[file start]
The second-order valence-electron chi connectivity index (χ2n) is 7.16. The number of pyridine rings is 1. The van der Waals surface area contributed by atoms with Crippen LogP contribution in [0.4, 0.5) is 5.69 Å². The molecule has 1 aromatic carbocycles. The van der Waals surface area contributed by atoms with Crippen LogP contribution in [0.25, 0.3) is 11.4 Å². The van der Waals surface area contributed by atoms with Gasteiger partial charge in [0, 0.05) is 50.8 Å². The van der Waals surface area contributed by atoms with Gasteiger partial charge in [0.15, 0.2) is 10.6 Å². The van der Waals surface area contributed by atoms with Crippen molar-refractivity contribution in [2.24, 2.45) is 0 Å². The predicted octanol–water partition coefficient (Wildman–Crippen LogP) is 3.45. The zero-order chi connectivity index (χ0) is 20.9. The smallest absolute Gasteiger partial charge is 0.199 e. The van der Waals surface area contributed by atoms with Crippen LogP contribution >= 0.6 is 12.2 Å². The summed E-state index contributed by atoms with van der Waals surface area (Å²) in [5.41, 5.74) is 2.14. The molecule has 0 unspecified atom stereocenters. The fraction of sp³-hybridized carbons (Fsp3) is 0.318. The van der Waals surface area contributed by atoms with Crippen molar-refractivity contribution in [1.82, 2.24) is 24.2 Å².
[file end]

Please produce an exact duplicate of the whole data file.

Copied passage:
The second-order valence-electron chi connectivity index (χ2n) is 7.16. The number of pyridine rings is 1. The van der Waals surface area contributed by atoms with Crippen LogP contribution in [0.4, 0.5) is 5.69 Å². The molecule has 1 aromatic carbocycles. The van der Waals surface area contributed by atoms with Crippen LogP contribution in [0.25, 0.3) is 11.4 Å². The van der Waals surface area contributed by atoms with Gasteiger partial charge in [0, 0.05) is 50.8 Å². The van der Waals surface area contributed by atoms with Gasteiger partial charge in [0.15, 0.2) is 10.6 Å². The van der Waals surface area contributed by atoms with Crippen molar-refractivity contribution in [2.24, 2.45) is 0 Å². The predicted octanol–water partition coefficient (Wildman–Crippen LogP) is 3.45. The zero-order chi connectivity index (χ0) is 20.9. The smallest absolute Gasteiger partial charge is 0.199 e. The van der Waals surface area contributed by atoms with Crippen LogP contribution >= 0.6 is 12.2 Å². The summed E-state index contributed by atoms with van der Waals surface area (Å²) in [5.41, 5.74) is 2.14. The molecule has 0 unspecified atom stereocenters. The fraction of sp³-hybridized carbons (Fsp3) is 0.318. The van der Waals surface area contributed by atoms with Crippen molar-refractivity contribution in [1.82, 2.24) is 24.2 Å².